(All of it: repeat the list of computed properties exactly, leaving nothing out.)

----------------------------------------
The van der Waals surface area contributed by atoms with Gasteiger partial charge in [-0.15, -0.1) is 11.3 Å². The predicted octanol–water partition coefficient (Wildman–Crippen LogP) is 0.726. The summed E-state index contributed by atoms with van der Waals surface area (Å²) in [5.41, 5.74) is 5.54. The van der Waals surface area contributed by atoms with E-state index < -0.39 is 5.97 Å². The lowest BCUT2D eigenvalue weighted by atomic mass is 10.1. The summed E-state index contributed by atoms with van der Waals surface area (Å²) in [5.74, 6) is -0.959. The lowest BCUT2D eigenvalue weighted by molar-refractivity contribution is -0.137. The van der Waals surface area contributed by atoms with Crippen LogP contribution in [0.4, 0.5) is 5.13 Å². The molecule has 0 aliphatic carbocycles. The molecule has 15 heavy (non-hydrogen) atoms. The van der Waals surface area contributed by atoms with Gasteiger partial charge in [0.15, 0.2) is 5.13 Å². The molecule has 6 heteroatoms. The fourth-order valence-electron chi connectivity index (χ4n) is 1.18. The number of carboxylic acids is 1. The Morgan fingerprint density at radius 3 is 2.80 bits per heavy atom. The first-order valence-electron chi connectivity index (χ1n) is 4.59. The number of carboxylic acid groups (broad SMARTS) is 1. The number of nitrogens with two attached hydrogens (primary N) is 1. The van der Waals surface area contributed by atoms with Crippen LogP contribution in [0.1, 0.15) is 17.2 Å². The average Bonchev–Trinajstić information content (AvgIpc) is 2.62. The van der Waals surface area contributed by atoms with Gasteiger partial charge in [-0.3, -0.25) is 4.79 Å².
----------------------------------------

The van der Waals surface area contributed by atoms with Gasteiger partial charge in [-0.15, -0.1) is 11.3 Å². The predicted octanol–water partition coefficient (Wildman–Crippen LogP) is 0.726. The summed E-state index contributed by atoms with van der Waals surface area (Å²) in [5.41, 5.74) is 5.54. The van der Waals surface area contributed by atoms with E-state index < -0.39 is 5.97 Å². The lowest BCUT2D eigenvalue weighted by atomic mass is 10.1. The summed E-state index contributed by atoms with van der Waals surface area (Å²) in [5.74, 6) is -0.959. The lowest BCUT2D eigenvalue weighted by molar-refractivity contribution is -0.137. The van der Waals surface area contributed by atoms with Crippen LogP contribution in [0.4, 0.5) is 5.13 Å². The molecule has 0 aliphatic carbocycles. The molecule has 15 heavy (non-hydrogen) atoms. The van der Waals surface area contributed by atoms with Gasteiger partial charge in [0.15, 0.2) is 5.13 Å². The molecule has 6 heteroatoms. The fourth-order valence-electron chi connectivity index (χ4n) is 1.18. The number of carboxylic acids is 1. The Morgan fingerprint density at radius 3 is 2.80 bits per heavy atom. The first-order valence-electron chi connectivity index (χ1n) is 4.59. The number of carboxylic acid groups (broad SMARTS) is 1. The number of nitrogens with two attached hydrogens (primary N) is 1. The van der Waals surface area contributed by atoms with Crippen LogP contribution in [0.1, 0.15) is 17.2 Å². The average Bonchev–Trinajstić information content (AvgIpc) is 2.62. The van der Waals surface area contributed by atoms with Gasteiger partial charge in [-0.3, -0.25) is 4.79 Å².